Gas-Well Production Decline in Multiwell Reservoirs
- Khashayar Aminian (West Virginia U.) | Samuel Ameri (West Virginia U.) | Joseph J. Stark (Exxon Co. U.S.A.) | Albert B. Yost II (U.S. DOE)
- Document ID
- Society of Petroleum Engineers
- Journal of Petroleum Technology
- Publication Date
- December 1990
- Document Type
- Journal Paper
- 1,573 - 1,579
- 1990. Not subject to copyright. This document was prepared bygovernment employees or with government funding that places it in the publicdomain.
- 4.6 Natural Gas, 5.5.8 History Matching, 5.6.4 Drillstem/Well Testing, 4.1.4 Gas Processing, 4.1.6 Compressors, Engines and Turbines, 1.6 Drilling Operations, 5.5 Reservoir Simulation
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This paper introduces a pseudosteady-state constant pseudosteady-stateconstant pressure solution for gas wells. The pressure solution for gas wells.The solution was used to develop a type-curve-based method to history match andpredict multiwell gas reservoir production. Good agreements production. Goodagreements between the predicted and actual gas-well production rates wereobtained.
The determination of future production rates and recoverable gas reservesare the primary requirements for the evaluation of natural gas reservoirs. Theconventional method of predicting long-term gas reservoir predicting long-termgas reservoir performance uses the deliverability and performance uses thedeliverability and materialbalance equations. To use these equations, thereservoir parameters included in them, such as gas in place and formationcharacteristics, must be determined. Often, however, the only available dataare from the production history (production rate vs. production history(production rate vs. time). Also, using numerical reservoir models (simulators)to analyze the production history is impractical when the production history isimpractical when the formation and pressure data are unavailable.
In the absence of complete reservoir data, production-decline type curvescan be used production-decline type curves can be used to predict the futureperformance and reserves. Generally, production-decline type curves are thelong-term, constant-pressure solutions. The type curves usually are plotted inthe form of dimensionless flow rate plotted in the form of dimensionless flowrate vs. dimensionless time on log-log paper. The production-decline history ismatched graphically with the production-decline type curves, and the futureproduction rates and reserves are evaluated.
The idea of using the log-log type curves to analyze the production declinehistory was originally introduced by Fetkovich. A number of production-declinetype curves for gas reservoirs have since been published. These type curveswere published. These type curves were generated from analytical and/ornumerical solutions. These solutions, however, often ignored one or more of thefactors that affect the long-term production performance of gas wells, such asthe pressure dependency of natural gas viscosity and compressibility, thepressure loss owing to non-Darcy flow, and the existence of other producingwells in the same reservoir.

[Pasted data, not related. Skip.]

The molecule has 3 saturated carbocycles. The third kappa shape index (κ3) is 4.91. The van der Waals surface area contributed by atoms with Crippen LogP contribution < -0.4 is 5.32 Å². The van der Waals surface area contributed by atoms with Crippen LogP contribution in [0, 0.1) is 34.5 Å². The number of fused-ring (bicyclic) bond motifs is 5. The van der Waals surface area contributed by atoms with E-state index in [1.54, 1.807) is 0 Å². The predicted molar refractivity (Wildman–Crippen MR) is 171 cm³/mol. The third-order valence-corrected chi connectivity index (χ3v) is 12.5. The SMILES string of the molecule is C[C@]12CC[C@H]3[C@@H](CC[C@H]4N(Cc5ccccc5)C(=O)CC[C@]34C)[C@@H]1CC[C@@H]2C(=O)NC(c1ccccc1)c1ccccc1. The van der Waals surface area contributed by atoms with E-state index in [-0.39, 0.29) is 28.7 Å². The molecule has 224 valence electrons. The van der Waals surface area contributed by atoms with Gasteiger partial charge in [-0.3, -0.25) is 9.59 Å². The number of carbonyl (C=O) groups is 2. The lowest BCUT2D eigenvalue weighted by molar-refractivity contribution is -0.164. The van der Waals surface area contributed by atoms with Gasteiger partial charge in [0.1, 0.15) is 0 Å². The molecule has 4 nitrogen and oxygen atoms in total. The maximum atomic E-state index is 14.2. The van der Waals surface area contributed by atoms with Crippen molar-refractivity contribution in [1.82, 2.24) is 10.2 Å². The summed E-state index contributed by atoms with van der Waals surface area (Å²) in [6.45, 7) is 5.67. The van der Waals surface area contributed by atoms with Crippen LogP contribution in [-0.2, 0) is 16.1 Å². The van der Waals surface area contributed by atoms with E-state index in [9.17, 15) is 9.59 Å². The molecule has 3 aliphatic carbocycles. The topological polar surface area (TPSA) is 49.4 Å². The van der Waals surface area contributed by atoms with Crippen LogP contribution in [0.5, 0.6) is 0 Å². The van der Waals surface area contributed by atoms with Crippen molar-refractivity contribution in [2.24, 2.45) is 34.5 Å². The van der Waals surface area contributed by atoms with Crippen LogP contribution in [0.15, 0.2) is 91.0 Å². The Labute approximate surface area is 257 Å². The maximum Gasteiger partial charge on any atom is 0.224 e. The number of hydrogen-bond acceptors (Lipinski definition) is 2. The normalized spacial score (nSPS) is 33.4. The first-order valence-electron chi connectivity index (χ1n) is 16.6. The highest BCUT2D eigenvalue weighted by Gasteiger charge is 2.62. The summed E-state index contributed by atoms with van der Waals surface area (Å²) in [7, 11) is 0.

The objective of this study has been to derive a representativeproduction-decline type curve solution that accounts for all theabove-mentioned factors. This solution provides a better understanding of howthese provides a better understanding of how these factors influence the typecurves. The resulting type curves can then be used to analyze theproduction-decline history. The results of the history match will provide therequired parameters for predicting the future performance and reserves. Thisapproach performance and reserves. This approach also allows prediction ofproduction rates when reservoir parameters are altered by infill drilling,compressor installation, or stimulation.
Performance in Performance in Muitiwell Reservoirs
Gas-well performance and interference in multiwell reservoirs were firststudied by Muskat, who used Darcy's law to derive the steady-state pressuredistribution in multiwell oil reservoirs. The results of his study indicatedthat the interference is significant only when the distance between the wellsis less than the drainage radii of the wells. Muskat concluded that theinterference in a multiwell reservoir is controlled by the distance between thewells, number of producing wells, and well pattern (four-spot, producing wells,and well pattern (four-spot, five-spot, etc.).
The factors that control interference determine the shape and relativelocation of the drainage boundary for each well in a multiwell reservoir.Consequently, the well performance in a multiwell reservoir can be performancein a multiwell reservoir can be determined by including the shape factor in theflow equation for a single-well reservoir.
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